If you read Krugman, you know that this is simply batshit insane. Get ready for more recession, a lost decade or something worse. Apparently all we "small people" need to be taught a lesson in responsible fiscal management and we're going to get it by sacrificing the dreams and futures of millions of people. I feel "cleansed" of my sins already.

The good news is that the US is the one country that doesn't seem to be quite on the page:

G-20 observers contend that the U.S. may be the largest obstacle to reaching a common consensus on deficit and debt reduction. President Barack Obama warned fellow G-20 leaders in a letter last week not to withdraw fiscal stimulus and hurt a burgeoning recovery.


Huzzah. After blathering on about Grand Bargains and Deficit Panels for a year and half, the administration has finally figured out that thy might just be screwing themselves (much less the people) by putting deficit reduction on the table at a time of economic hardship.

Well, sort of:

However, U.S. Treasury Secretary Timothy Geithner disputed assertions that the U.S. is seeking a different fiscal direction for G-20 countries.

"If you look at the rest of the major economies you see more in common than different," Geithner told reporters on Saturday.

He added that the U.S. announced measured path for deficit reduction over the next three years is actually more forceful that Germany.

"If you look at the announced measured path of deficit reduction for the US for the next three years relative to what the leaders are considering are appropriate for Germany.

"Look at the announced measured path of deficit reduction for the United States of America over the next three years relative to what the leaders of Germany are considering appropriate for Germany," Geithner said. "And if you look at those together, you'll see ours is much steeper, appropriately so."


Awesome. And if we keep looking I'm sure we'll find those WMD in Iraq too.


Update: More from Krugman on the Invisible Bond Vigilantes

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In the short run they are cowards, in the long run we're all dead

by digby

Krugman:


[T]he attempt to shift the discussion away from the short run is not, as often portrayed, an act of vision of courage. On the contrary, it’s an act of cowardice, an attempt to evade responsibility for a disastrous state of affairs that we could fix, but choose not to.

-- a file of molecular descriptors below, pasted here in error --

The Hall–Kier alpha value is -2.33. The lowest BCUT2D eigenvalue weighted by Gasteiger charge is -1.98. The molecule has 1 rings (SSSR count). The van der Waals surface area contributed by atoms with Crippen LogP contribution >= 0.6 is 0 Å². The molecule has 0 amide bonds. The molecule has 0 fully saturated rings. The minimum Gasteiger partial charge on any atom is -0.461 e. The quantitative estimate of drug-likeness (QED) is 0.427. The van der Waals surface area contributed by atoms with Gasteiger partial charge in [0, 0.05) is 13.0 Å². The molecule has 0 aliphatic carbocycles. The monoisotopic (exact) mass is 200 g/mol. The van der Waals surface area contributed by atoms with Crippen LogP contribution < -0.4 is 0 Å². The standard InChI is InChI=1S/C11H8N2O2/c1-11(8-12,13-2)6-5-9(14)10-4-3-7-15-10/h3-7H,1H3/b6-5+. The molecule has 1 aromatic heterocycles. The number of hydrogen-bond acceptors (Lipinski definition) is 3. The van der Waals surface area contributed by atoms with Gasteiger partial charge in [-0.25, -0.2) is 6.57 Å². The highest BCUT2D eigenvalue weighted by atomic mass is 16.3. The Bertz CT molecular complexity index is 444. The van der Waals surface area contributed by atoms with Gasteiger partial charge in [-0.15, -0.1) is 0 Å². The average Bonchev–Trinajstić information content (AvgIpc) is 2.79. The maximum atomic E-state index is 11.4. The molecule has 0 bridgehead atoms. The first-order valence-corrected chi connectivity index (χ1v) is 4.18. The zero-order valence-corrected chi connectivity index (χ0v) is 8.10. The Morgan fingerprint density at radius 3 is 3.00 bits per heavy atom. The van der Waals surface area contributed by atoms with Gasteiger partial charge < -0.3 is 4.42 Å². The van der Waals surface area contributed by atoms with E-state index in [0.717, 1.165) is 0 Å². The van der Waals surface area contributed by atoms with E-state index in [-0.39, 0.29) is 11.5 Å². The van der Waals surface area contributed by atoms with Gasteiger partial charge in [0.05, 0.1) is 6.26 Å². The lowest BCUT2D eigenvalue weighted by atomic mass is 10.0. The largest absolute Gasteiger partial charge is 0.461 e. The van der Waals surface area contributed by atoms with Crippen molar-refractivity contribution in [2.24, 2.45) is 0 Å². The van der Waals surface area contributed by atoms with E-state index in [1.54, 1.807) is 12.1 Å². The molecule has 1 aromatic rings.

Keynes had it right:

But this long run is a misleading guide to current affairs. In the long run we are all dead. Economists set themselves too easy, too useless a task if in tempestuous seasons they can only tell us that when the storm is long past the ocean is flat again.



Not just economists, but politicians too. It's hard to do what has to be done to spare the pain that average people are going to endure. It requires a lot of explaining and persuasion and actually fighting the reactionary forces of the right and the Big Money Boyz at the top rather than trying to appease them. Much easier for these wealthy privileged leaders to call for the people to "sacrifice" rather than risk their own positions by doing what's right. But I hate to tell them --- in the long run they'll all be dead too.


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Saturday, June 26, 2010

 
Saturday Night At The Movies


Goin’ mobile: Top 10 Road Movies

By Dennis Hartley















There’s something about summer and the wanderlust for road trips (well, if you can afford the gas these days). Tonight I thought I would celebrate the fact that we are one week into the season (although you wouldn’t know it from the schizoid weather here as of late in the Pacific Northwest) by sharing my picks for the Top 10 road movies. As per usual, I present my list in alphabetical (not ranked) order. So fill ‘er up and check the oil!

The Adventures of Priscilla Queen of the Desert -“That’s just what this country needs…a cock, on a rock, in a frock.” Terence Stamp heads an exemplary cast as an aging transsexual who leads a pair of young drag performers (Guy Pearce and Hugo Weaving) on a Road Tour from Hell through the Australian outback as they head for an engagement at a rundown casino. A wicked delight from start to finish, with enough theatrical bathos, pathos and gaudy costumes to hold you for decades. I daresay writer-director Stephan Elliott’s salty dialog outdoes Red Dwarf for inspired and creative putdowns (well…nearly-that’s a pretty high bar to surpass). It also gets my vote for the most hilarious punch line for a fight scene since the “guns or knives” set-to in Butch Cassidy and the Sundance Kid . And I’ll leave you with this thought: “No.More.Fucking.ABBA!”